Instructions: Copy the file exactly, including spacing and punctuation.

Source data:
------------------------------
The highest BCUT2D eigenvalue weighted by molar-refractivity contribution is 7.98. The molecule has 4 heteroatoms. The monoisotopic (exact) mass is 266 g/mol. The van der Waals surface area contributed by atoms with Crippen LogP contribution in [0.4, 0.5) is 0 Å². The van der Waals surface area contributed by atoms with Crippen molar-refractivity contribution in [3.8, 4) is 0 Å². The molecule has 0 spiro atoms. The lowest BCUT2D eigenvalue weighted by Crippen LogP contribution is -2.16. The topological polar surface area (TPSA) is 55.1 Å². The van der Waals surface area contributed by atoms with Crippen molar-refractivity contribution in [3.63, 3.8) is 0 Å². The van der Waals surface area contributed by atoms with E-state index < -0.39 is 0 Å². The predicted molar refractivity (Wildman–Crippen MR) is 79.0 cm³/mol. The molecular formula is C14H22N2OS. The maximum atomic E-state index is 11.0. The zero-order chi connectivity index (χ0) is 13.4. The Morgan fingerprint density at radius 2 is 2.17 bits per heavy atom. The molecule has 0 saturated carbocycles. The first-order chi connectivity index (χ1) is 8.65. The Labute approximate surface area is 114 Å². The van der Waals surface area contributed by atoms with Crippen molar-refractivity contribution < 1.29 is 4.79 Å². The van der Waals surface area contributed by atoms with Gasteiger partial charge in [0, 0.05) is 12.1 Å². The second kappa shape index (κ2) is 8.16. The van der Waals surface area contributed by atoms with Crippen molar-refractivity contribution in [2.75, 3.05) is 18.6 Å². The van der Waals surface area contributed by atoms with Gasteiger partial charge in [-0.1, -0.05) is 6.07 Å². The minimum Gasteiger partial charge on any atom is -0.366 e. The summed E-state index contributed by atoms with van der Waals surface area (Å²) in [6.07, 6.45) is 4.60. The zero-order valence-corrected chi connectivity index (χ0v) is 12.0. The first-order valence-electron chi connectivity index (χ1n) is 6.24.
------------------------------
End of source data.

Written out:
The highest BCUT2D eigenvalue weighted by molar-refractivity contribution is 7.98. The molecule has 4 heteroatoms. The monoisotopic (exact) mass is 266 g/mol. The van der Waals surface area contributed by atoms with Crippen LogP contribution in [0.4, 0.5) is 0 Å². The van der Waals surface area contributed by atoms with Crippen molar-refractivity contribution in [3.8, 4) is 0 Å². The molecule has 0 spiro atoms. The lowest BCUT2D eigenvalue weighted by Crippen LogP contribution is -2.16. The topological polar surface area (TPSA) is 55.1 Å². The van der Waals surface area contributed by atoms with Crippen molar-refractivity contribution in [3.63, 3.8) is 0 Å². The van der Waals surface area contributed by atoms with E-state index < -0.39 is 0 Å². The predicted molar refractivity (Wildman–Crippen MR) is 79.0 cm³/mol. The molecular formula is C14H22N2OS. The maximum atomic E-state index is 11.0. The zero-order chi connectivity index (χ0) is 13.4. The Morgan fingerprint density at radius 2 is 2.17 bits per heavy atom. The molecule has 0 saturated carbocycles. The first-order chi connectivity index (χ1) is 8.65. The Labute approximate surface area is 114 Å². The van der Waals surface area contributed by atoms with Crippen molar-refractivity contribution < 1.29 is 4.79 Å². The van der Waals surface area contributed by atoms with Gasteiger partial charge in [0, 0.05) is 12.1 Å². The second kappa shape index (κ2) is 8.16. The van der Waals surface area contributed by atoms with Crippen molar-refractivity contribution in [2.75, 3.05) is 18.6 Å². The van der Waals surface area contributed by atoms with Gasteiger partial charge in [-0.1, -0.05) is 6.07 Å². The minimum Gasteiger partial charge on any atom is -0.366 e. The summed E-state index contributed by atoms with van der Waals surface area (Å²) in [6.07, 6.45) is 4.60. The zero-order valence-corrected chi connectivity index (χ0v) is 12.0. The first-order valence-electron chi connectivity index (χ1n) is 6.24.